“Sovereign risks could deteriorate again at any time, producing systemic effects on the global financial stability,” he said in a statement released in Washington at the annual meeting of the International Monetary Fund. The developed countries, he said, “should formulate and implement credible fiscal consolidation plans, and prevent sovereign risks from damaging financial stability.”

Friday, October 08, 2010

What Payrolls?

10/8/10 What Payrolls?

The U.S. labor market shed more jobs than expected in September, as state and local governments shed workers during the month. The Labor Department said Friday that total nonfarm payrolls shrank by 95,000 in September, higher than the 8,000 loss expected by Wall Street economists. Private-sector nonfarm employment expanded by 65,000 in September, lower than the 85,000 gain expected. The unemployment rate remained unchanged at 9.6%. Economists forecast the unemployment rate to rise to 9.7%. Average hourly earnings were flat at $22.67, below the 0.2% rise economists anticipated. Earnings are up 1.7% in the past year. August and July payrolls were revised lower by a cumulative 15,000 jobs.
Government employment declined (-159,000), reflecting both a drop in the number of temporary jobs for Census 2010 and job losses in local government. Private-sector payroll employment continued to trend up modestly (+64,000). In September, 41.7 percent of unemployed persons had been jobless for 27 weeks or more. Part-time workers for economic reasons increased by a whopping 612,000 workers.The CES Birth Death model contributed 115,000 "new jobs" to the economy including 12-thousand in construction, 17-thosuand in trade and transportation & utilities, 26-thousand in professional services and 23-thousand in leisure & hospitality.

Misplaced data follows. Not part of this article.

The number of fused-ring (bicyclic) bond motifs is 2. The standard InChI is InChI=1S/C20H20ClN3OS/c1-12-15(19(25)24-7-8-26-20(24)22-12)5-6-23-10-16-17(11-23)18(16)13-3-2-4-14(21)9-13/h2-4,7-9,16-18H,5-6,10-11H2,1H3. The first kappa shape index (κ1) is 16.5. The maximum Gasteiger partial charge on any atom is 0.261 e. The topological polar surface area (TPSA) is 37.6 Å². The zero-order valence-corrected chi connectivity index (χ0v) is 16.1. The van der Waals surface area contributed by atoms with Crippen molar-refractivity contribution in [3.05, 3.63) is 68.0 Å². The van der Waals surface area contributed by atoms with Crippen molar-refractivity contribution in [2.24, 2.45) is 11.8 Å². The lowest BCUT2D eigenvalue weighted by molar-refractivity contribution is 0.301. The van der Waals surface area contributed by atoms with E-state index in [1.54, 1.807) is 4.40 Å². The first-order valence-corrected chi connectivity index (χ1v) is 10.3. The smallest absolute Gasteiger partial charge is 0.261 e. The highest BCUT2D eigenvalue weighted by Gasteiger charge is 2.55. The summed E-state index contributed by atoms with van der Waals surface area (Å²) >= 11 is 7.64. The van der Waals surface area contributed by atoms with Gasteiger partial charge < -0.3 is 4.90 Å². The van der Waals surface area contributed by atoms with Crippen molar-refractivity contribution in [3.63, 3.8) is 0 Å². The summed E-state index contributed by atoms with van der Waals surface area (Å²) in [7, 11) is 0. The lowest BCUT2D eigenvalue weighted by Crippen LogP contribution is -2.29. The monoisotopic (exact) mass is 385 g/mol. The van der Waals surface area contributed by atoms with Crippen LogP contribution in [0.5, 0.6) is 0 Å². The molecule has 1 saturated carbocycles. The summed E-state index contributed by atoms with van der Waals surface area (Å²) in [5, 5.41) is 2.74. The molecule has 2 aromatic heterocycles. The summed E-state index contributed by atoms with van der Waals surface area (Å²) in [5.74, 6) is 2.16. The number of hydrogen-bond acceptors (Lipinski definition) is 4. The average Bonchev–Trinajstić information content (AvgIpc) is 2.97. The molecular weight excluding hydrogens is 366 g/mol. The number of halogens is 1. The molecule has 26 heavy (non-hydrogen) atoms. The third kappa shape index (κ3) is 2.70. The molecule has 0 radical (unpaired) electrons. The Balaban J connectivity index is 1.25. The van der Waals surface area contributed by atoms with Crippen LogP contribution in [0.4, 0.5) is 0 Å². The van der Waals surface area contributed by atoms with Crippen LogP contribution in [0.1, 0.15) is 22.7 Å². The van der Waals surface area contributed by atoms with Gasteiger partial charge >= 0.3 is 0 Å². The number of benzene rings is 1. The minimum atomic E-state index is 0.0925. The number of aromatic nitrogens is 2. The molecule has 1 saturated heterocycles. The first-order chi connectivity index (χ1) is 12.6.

The number of people 'not in the workforce' increased by 175,000.
For the period ended March 2010, the BLS has overestimated jobs by 366,000 (0.3%), or just over 30K jobs per month.

In Q3 2009, the nation's consumer debt was 2.4494 trillion and the run-rate announced on Thursday was just 2.4143 trillion.

Rising tensions amid an escalating global currency war has sparked talk of capital controls, but such a move would be dire for markets, warned Mark Mobius, executive chairman of Templeton Emerging Markets Group on CNBC Friday.